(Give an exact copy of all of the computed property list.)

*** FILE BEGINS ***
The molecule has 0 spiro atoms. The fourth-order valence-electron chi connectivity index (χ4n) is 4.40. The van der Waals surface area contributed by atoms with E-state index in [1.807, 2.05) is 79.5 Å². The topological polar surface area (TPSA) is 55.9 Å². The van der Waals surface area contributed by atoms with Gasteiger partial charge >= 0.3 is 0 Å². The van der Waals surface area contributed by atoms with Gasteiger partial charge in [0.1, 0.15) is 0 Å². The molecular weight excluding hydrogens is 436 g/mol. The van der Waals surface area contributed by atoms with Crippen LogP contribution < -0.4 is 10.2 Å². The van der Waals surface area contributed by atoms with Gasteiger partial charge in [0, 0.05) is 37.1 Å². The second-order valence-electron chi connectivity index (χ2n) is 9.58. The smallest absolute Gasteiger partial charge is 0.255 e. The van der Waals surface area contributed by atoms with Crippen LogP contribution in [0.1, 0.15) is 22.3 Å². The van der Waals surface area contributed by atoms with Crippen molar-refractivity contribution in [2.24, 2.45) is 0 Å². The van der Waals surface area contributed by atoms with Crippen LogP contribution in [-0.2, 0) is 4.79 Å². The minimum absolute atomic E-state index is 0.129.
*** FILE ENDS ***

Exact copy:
The molecule has 0 spiro atoms. The fourth-order valence-electron chi connectivity index (χ4n) is 4.40. The van der Waals surface area contributed by atoms with E-state index in [1.807, 2.05) is 79.5 Å². The topological polar surface area (TPSA) is 55.9 Å². The van der Waals surface area contributed by atoms with Gasteiger partial charge >= 0.3 is 0 Å². The van der Waals surface area contributed by atoms with Gasteiger partial charge in [0.1, 0.15) is 0 Å². The molecular weight excluding hydrogens is 436 g/mol. The van der Waals surface area contributed by atoms with Crippen LogP contribution < -0.4 is 10.2 Å². The van der Waals surface area contributed by atoms with Gasteiger partial charge in [0, 0.05) is 37.1 Å². The second-order valence-electron chi connectivity index (χ2n) is 9.58. The smallest absolute Gasteiger partial charge is 0.255 e. The van der Waals surface area contributed by atoms with Crippen LogP contribution in [0.1, 0.15) is 22.3 Å². The van der Waals surface area contributed by atoms with Crippen molar-refractivity contribution in [2.24, 2.45) is 0 Å². The van der Waals surface area contributed by atoms with Crippen LogP contribution in [-0.2, 0) is 4.79 Å². The minimum absolute atomic E-state index is 0.129.